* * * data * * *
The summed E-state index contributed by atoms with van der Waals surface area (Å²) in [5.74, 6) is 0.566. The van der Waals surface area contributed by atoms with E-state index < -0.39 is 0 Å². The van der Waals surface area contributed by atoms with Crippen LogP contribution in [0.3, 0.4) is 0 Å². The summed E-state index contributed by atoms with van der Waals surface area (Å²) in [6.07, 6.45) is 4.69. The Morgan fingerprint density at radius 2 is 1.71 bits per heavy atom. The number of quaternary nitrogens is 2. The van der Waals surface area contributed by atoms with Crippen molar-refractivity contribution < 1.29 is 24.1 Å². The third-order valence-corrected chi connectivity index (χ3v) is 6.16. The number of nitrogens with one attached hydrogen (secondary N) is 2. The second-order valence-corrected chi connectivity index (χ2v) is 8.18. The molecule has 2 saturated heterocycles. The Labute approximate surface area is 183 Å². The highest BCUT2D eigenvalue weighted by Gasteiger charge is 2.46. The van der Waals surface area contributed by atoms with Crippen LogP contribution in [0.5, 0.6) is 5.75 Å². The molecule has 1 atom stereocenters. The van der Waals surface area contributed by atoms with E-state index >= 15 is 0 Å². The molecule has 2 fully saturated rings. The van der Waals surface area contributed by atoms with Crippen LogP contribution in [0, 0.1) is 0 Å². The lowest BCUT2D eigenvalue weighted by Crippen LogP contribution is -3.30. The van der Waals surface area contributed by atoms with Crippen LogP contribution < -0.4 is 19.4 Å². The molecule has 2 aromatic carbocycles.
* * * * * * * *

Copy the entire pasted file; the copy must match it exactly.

The summed E-state index contributed by atoms with van der Waals surface area (Å²) in [5.74, 6) is 0.566. The van der Waals surface area contributed by atoms with E-state index < -0.39 is 0 Å². The van der Waals surface area contributed by atoms with Crippen LogP contribution in [0.3, 0.4) is 0 Å². The summed E-state index contributed by atoms with van der Waals surface area (Å²) in [6.07, 6.45) is 4.69. The Morgan fingerprint density at radius 2 is 1.71 bits per heavy atom. The number of quaternary nitrogens is 2. The van der Waals surface area contributed by atoms with Crippen molar-refractivity contribution < 1.29 is 24.1 Å². The third-order valence-corrected chi connectivity index (χ3v) is 6.16. The number of nitrogens with one attached hydrogen (secondary N) is 2. The second-order valence-corrected chi connectivity index (χ2v) is 8.18. The molecule has 2 saturated heterocycles. The Labute approximate surface area is 183 Å². The highest BCUT2D eigenvalue weighted by Gasteiger charge is 2.46. The van der Waals surface area contributed by atoms with Crippen LogP contribution in [0.5, 0.6) is 5.75 Å². The molecule has 1 atom stereocenters. The van der Waals surface area contributed by atoms with E-state index >= 15 is 0 Å². The molecule has 2 fully saturated rings. The van der Waals surface area contributed by atoms with Crippen LogP contribution in [0, 0.1) is 0 Å². The lowest BCUT2D eigenvalue weighted by Crippen LogP contribution is -3.30. The van der Waals surface area contributed by atoms with Crippen LogP contribution < -0.4 is 19.4 Å². The molecule has 2 aromatic carbocycles.